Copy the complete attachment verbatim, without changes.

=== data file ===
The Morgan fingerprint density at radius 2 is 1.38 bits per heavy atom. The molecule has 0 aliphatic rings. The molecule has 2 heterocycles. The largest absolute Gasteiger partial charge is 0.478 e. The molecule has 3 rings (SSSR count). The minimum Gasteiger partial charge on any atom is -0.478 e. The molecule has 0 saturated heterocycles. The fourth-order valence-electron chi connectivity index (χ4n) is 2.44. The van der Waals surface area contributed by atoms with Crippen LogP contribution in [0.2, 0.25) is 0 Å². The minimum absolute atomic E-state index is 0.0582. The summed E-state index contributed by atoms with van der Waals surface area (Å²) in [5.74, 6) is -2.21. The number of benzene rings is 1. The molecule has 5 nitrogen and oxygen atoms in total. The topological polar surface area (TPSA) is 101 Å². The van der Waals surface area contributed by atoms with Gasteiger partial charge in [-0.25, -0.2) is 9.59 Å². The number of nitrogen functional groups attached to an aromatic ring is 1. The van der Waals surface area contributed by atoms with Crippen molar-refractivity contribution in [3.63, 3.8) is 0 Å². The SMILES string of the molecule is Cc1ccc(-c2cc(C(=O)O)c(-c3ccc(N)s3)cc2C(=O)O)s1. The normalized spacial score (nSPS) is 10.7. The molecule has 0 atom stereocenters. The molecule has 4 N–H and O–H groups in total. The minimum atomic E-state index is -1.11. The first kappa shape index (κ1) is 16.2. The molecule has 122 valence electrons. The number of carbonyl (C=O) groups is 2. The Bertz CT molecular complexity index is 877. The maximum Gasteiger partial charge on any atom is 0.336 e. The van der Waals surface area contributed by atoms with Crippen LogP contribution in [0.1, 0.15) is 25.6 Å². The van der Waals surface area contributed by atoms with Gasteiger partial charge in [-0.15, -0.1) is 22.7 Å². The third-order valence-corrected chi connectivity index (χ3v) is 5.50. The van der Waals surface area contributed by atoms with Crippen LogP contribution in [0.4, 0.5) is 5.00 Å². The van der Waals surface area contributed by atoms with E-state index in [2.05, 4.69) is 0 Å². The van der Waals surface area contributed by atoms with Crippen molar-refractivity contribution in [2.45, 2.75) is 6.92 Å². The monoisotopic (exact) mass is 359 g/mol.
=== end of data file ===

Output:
The Morgan fingerprint density at radius 2 is 1.38 bits per heavy atom. The molecule has 0 aliphatic rings. The molecule has 2 heterocycles. The largest absolute Gasteiger partial charge is 0.478 e. The molecule has 3 rings (SSSR count). The minimum Gasteiger partial charge on any atom is -0.478 e. The molecule has 0 saturated heterocycles. The fourth-order valence-electron chi connectivity index (χ4n) is 2.44. The van der Waals surface area contributed by atoms with Crippen LogP contribution in [0.2, 0.25) is 0 Å². The minimum absolute atomic E-state index is 0.0582. The summed E-state index contributed by atoms with van der Waals surface area (Å²) in [5.74, 6) is -2.21. The number of benzene rings is 1. The molecule has 5 nitrogen and oxygen atoms in total. The topological polar surface area (TPSA) is 101 Å². The van der Waals surface area contributed by atoms with Gasteiger partial charge in [-0.25, -0.2) is 9.59 Å². The number of nitrogen functional groups attached to an aromatic ring is 1. The van der Waals surface area contributed by atoms with Crippen molar-refractivity contribution in [3.63, 3.8) is 0 Å². The SMILES string of the molecule is Cc1ccc(-c2cc(C(=O)O)c(-c3ccc(N)s3)cc2C(=O)O)s1. The normalized spacial score (nSPS) is 10.7. The molecule has 0 atom stereocenters. The molecule has 4 N–H and O–H groups in total. The minimum atomic E-state index is -1.11. The first kappa shape index (κ1) is 16.2. The molecule has 122 valence electrons. The number of carbonyl (C=O) groups is 2. The Bertz CT molecular complexity index is 877. The maximum Gasteiger partial charge on any atom is 0.336 e. The van der Waals surface area contributed by atoms with Crippen LogP contribution in [0.1, 0.15) is 25.6 Å². The van der Waals surface area contributed by atoms with Gasteiger partial charge in [-0.15, -0.1) is 22.7 Å². The third-order valence-corrected chi connectivity index (χ3v) is 5.50. The van der Waals surface area contributed by atoms with Crippen LogP contribution in [0.4, 0.5) is 5.00 Å². The van der Waals surface area contributed by atoms with E-state index in [2.05, 4.69) is 0 Å². The van der Waals surface area contributed by atoms with Crippen molar-refractivity contribution in [2.45, 2.75) is 6.92 Å². The monoisotopic (exact) mass is 359 g/mol.